With the existence of SDI, you now have a real debugging environment for Transact-SQL if you're using Microsoft Visual Studio. For example, as a C/C++ developer using Visual Studio, you can:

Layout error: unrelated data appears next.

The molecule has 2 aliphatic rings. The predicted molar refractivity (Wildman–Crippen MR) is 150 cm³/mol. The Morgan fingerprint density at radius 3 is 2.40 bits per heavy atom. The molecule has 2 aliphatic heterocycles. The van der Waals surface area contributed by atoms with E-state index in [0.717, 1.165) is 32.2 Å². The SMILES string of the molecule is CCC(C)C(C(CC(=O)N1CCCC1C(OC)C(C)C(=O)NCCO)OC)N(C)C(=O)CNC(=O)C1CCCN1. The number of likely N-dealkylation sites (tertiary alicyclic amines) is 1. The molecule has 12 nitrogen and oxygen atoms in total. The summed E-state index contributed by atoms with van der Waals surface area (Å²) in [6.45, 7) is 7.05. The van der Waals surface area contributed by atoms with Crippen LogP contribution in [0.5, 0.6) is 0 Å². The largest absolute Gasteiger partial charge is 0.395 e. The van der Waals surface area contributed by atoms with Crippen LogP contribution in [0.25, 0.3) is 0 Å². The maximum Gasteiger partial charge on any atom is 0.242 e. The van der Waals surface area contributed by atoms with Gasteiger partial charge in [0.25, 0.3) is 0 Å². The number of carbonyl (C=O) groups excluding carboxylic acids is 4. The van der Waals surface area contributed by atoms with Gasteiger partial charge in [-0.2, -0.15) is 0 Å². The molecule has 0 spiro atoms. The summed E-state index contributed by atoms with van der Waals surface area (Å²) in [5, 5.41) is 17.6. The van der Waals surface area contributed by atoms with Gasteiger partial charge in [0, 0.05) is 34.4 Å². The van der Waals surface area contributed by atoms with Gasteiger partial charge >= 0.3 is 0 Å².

The SDI is implemented via the pseudo_extended stored procedure sp_sdidebug . (The sp_ convention was used so that the procedure could be called from any database without being fully qualified.) By "pseudo," we mean that, like a normal extended stored procedure, you will see an entry in the sysobjects table of type X for sp_sdidebug . But unlike a normal extended stored procedure, the code for sp_sdidebug is internal to SQL Server and does not reside in a separate DLL. This is true for a few other procedures as well, such as the remote cursor calls made by ODBC and DB-Library cursor functions. This was done so that new capabilities could be added to the server without having to change the tabular data stream (TDS) protocol that describes result sets back to the client application. It also eliminates the need for new keywords ( potentially breaking a few applications) when the commands are of the sort that would not be executed directly by an application anyway.